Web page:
Schonchin was born at Tule Lake, California in about 1797. Through his efforts and abilities, he was made a chief, but because he was not a hereditary chief, his authority was sometimes disputed. However, in 1846, he commanded approximately 600 Modoc Warriors. He took an active part in the early hostilities between the Modoc and the white settlers, admitting that he did everything in his power to exterminate his enemies.
Hostilities continued intermittently until 1864, when Old Schonchin (called such to distinguish him from his brother,) and Schonchin John his younger brother, negotiated a treaty, which placed the Modoc on a reservation with the Klamath Indians. Schonchin then led his people to the reservation and honored the terms of the treaty. However, he could not control Kintpuash, known as Captain Jack, when the Modoc War erupted in 1872.
His brother John, following Captain Jack, withdrew from the reservation and moved to his old home on the Lost River. The old chief made every effort to induce Captain Jack to return, but the latter steadfastly refused, on the grounds that he could not live in peace with the Klamath Indians.
In response, Schonchin worked to divide the reservation into distinct districts, with a separate district being set apart exclusively for the Modoc. Though several of Captain Jack’s followers returned to the new district, others, including Schonchin John, refused and fled to the lava beds.
From this stronghold, the renegade Modoc waged a destructive war. It is believed that Schonchin John, more than any other member of the tribe, was influential in keeping up the strife. He repeatedly advised continuing the fight when even Captain Jack would have made peace, and he was considered responsible for many of the inhuman acts committed.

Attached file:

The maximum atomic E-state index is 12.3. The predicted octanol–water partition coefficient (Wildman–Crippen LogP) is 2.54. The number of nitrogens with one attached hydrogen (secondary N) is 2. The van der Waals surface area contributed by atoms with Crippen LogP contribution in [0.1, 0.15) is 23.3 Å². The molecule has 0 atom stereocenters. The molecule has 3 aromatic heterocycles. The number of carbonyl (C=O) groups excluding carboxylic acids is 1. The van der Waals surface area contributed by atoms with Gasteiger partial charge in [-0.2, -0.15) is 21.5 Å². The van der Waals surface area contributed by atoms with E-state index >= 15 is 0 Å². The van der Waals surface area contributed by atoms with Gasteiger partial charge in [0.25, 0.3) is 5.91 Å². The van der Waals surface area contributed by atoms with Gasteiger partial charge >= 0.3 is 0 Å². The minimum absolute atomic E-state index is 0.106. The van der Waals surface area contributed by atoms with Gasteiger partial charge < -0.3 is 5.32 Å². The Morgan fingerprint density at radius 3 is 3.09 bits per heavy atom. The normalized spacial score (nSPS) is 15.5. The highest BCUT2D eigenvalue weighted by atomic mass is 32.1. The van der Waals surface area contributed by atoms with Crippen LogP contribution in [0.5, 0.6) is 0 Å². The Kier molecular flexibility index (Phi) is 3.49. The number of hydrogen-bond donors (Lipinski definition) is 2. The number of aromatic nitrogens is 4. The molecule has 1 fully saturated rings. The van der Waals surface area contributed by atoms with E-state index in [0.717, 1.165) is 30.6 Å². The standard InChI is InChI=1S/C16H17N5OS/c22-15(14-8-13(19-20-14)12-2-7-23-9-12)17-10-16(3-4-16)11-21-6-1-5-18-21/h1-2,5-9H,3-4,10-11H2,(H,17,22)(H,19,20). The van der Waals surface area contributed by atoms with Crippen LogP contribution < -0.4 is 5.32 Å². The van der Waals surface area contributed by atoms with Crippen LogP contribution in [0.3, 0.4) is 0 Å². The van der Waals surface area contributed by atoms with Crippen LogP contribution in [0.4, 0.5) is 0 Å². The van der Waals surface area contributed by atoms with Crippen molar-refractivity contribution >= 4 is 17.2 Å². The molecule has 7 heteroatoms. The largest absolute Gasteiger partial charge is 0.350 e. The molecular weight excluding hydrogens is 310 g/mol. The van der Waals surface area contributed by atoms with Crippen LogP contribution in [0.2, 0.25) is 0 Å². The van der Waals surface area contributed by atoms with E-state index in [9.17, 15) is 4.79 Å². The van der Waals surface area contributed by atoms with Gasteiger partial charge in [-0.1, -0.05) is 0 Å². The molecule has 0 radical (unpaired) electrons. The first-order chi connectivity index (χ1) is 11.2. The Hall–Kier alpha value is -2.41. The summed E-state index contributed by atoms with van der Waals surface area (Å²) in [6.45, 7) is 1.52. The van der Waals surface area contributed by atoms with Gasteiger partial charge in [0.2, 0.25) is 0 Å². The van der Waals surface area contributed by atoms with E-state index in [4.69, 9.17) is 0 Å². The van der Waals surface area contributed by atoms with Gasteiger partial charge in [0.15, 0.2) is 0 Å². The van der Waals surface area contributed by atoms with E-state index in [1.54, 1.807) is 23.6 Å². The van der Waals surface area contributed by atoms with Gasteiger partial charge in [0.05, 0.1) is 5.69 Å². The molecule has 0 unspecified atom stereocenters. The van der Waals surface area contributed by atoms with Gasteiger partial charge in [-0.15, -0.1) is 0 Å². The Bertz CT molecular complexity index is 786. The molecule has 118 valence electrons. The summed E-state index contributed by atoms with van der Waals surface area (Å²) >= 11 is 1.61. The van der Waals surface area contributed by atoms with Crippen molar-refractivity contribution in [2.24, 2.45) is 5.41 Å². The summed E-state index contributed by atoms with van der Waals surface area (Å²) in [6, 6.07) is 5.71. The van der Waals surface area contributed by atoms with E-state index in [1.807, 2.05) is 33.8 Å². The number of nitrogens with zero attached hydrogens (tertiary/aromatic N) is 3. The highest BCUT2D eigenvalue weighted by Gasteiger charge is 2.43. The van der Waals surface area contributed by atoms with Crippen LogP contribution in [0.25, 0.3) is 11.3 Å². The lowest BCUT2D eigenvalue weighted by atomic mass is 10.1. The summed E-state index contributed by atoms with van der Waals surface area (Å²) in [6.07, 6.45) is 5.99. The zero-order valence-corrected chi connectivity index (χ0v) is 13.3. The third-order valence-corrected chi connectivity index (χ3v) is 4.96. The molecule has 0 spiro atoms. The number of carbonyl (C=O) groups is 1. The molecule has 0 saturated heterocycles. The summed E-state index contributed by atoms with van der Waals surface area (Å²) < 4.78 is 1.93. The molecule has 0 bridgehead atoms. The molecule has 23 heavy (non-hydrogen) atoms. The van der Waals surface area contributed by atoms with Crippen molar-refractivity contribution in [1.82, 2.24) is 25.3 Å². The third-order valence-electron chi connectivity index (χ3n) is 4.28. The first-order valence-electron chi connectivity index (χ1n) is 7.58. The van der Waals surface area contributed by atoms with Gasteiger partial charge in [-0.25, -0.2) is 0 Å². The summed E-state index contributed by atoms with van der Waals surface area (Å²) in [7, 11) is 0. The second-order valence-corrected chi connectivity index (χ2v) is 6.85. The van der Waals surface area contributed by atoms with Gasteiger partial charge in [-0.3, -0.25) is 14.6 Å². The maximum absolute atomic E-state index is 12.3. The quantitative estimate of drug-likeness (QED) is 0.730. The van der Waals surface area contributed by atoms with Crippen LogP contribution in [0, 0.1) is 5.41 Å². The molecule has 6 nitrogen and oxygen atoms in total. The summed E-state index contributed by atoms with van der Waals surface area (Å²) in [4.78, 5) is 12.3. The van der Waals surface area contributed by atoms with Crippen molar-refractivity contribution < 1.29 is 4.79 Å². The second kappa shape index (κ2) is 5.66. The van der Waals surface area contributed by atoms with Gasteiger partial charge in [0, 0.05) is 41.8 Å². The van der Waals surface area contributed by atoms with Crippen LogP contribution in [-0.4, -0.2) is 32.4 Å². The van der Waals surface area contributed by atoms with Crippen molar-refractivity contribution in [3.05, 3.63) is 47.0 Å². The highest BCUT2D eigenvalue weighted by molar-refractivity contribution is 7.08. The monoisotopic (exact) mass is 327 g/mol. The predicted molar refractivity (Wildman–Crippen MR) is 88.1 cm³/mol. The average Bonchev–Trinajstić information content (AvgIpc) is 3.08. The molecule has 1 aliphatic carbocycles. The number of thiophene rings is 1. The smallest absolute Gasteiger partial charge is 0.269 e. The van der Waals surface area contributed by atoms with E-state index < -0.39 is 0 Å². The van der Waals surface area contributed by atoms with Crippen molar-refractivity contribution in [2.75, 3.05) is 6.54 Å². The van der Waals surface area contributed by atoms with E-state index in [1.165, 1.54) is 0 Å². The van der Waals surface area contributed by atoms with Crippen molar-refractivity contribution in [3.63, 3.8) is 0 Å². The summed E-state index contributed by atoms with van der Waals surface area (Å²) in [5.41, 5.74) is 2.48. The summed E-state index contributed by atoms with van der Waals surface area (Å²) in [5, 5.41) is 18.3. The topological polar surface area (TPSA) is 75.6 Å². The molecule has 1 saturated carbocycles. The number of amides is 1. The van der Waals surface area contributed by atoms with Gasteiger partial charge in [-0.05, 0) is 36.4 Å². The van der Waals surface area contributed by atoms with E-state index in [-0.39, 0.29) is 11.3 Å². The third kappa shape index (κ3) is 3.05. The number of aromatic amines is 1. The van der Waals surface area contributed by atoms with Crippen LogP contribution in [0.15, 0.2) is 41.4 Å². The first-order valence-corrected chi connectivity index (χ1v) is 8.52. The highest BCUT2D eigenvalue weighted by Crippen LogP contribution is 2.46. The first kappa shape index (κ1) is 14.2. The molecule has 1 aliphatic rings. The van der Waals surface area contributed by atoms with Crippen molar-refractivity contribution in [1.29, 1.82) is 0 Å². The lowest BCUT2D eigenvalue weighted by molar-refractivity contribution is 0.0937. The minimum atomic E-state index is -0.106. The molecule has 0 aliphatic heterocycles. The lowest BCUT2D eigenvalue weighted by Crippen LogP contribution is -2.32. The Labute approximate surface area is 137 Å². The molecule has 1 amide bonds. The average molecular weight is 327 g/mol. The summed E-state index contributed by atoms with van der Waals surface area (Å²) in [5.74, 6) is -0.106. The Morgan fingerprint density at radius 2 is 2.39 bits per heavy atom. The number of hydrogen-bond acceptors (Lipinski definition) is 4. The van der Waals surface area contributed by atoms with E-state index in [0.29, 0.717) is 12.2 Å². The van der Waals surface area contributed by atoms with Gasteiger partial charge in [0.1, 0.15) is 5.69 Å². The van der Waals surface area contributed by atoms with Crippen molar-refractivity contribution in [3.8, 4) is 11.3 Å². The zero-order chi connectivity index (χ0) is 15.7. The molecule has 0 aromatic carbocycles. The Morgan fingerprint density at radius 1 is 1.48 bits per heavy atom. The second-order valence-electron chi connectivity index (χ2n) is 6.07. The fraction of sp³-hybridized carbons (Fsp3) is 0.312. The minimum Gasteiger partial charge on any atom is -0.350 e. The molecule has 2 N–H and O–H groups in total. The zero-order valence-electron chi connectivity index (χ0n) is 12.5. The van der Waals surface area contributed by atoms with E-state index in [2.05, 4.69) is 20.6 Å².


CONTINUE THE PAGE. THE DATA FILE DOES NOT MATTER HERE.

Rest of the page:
In 1873 a peace commission was appointed to deal with the Modoc Indians and a meeting with them was arranged for April 11th. To this meeting, the Indians agreed to send a number of unarmed men equal to that of the commission. Though the commission was warned that their lives were in danger, General Edward Canby and Reverend E. Thomas insisted that it was plainly their duty to go. The four commissioners, accompanied by interpreter, Frank Riddle and his Modoc wife, Winema, proceeded to the meeting place when they were met by eight fully armed Modoc Indians.
The council opened with brief speeches by Thomas and Canby offering the terms of peace, only to be interrupted by Schonchin John, who angrily commanded, “Take away your soldiers and give us Hot Creek for a home!” Before the commissioners could reply, at a signal from Captain Jack the Indians fell upon the white men. Canby and Thomas were shot to death, Commissioner Dyar fled and escaped, and Meacham was shot five times by Schonchin John, but finally recovered.
As a result of this massacre, military operations were resumed and after several bloody engagements, Captain Jack and his followers surrendered on June 1, 1873. After a military trial, several of the renegade leaders, including Captain Jack and Schonchin John were found guilty and hanged at Fort Klamath on October 3, 1873.
Old Schonchin attended the execution and told his brother he came “not to bid you farewell, but to see if you die like a man. I see you lack courage, I see tears in your eyes. You would not and did not listen to me, so now I say I cast you to the four winds. You are no brother of mine…, so now die. I cast you away.”
The old chief continued to live on the reservation until his death at the age of 95 in 1892.